Common Language Describes Orofacial Pain for Dentists and Doctors Alike

Dentistry Today


For the first time, an international collaboration of researchers has succeeded in creating a complete overview of all pain conditions in the face, mouth, and jaw and classifying them in the same way, the team reports. 

Doctors and dentists will now have a common language and the same understanding of pain, benefitting diagnosis and the patients themselves, says researcher Peter Svensson of the Department of Dentistry and Oral Health at Aarhus University in Denmark. 

“We prevent misunderstandings when we use the same criteria, and this provides a better basis for making the right diagnosis. Patients benefit directly because a correct diagnosis is the basis for correct treatment,” said Svensson.

To understand the significance of the classification, Svensson compares it to the concept of heart disease, which covers many diagnoses.

“I don’t imagine anyone would be satisfied if they were diagnoses with heart disease, as there are many specific variants of heart disease, and they require different treatment,” he said.

“In the same way, pain in the mouth, jaws, and face, which isn’t one type of pain but covers many different types of pain that are also treated differently,” he said.

The inspiration for the combined classification of orofacial pain comes from a similar classification of headaches. 

“The headache classification was an important reason for improving and strengthening research into the background for and treatment of headaches, and we hope that the international classification will do the same for the professional environments within orofacial pain,” Svensson said. 

About 20% of the population suffers from chronic pain, which can be severely disabling for many of them, the researchers said.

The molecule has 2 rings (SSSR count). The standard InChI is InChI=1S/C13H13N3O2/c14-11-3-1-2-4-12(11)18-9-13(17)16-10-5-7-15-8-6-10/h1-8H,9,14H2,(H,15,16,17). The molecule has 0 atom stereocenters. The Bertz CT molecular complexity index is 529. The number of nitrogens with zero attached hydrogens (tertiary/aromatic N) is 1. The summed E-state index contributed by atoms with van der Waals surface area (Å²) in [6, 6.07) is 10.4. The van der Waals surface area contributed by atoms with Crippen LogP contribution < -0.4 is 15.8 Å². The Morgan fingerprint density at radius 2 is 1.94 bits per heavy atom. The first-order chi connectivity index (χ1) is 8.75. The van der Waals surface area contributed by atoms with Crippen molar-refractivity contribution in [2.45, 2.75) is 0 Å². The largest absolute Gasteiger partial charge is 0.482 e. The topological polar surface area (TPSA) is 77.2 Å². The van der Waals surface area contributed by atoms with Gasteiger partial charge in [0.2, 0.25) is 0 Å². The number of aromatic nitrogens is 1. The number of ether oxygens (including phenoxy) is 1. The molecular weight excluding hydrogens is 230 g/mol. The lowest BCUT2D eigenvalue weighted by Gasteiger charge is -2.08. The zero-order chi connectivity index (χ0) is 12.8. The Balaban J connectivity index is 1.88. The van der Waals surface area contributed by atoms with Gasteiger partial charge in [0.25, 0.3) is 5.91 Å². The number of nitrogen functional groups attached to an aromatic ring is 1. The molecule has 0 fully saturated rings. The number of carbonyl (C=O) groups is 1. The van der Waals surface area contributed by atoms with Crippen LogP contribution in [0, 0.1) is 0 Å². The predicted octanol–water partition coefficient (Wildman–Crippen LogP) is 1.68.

“The recognition of pain as a disease followed by a systematic registration of pain conditions is therefore of great importance for research, which is becoming more targeted,” said Svensson.

“Research into orofacial pain has lagged behind in general pain research,” he added.

“The new classification, the common language for pain, can contribute to new studies which identify more precisely how common orofacial pain is and the factors which come into play when people are afflicted by chronic orofacial pain,” he said.

The classification has been published as the International Classification of Orofacial Pain (ICOP) in Cephalalgia and builds on the previous classification work that led to chronic pain going from being symptomatic of a disease to being a disease in itself. 

According to Svensson, being included in the World Health Organization’s manual of diseases is a seal of approval, and he anticipates that the new classification will have just as much value.

Related Articles

Report Calls for More Coordinated and Less Invasive TMD Treatment

Researchers Identify Symptoms That May Indicate Potential for Chronic TMD

Self-Care Techniques Prove Most Effective in Treating TMD Pain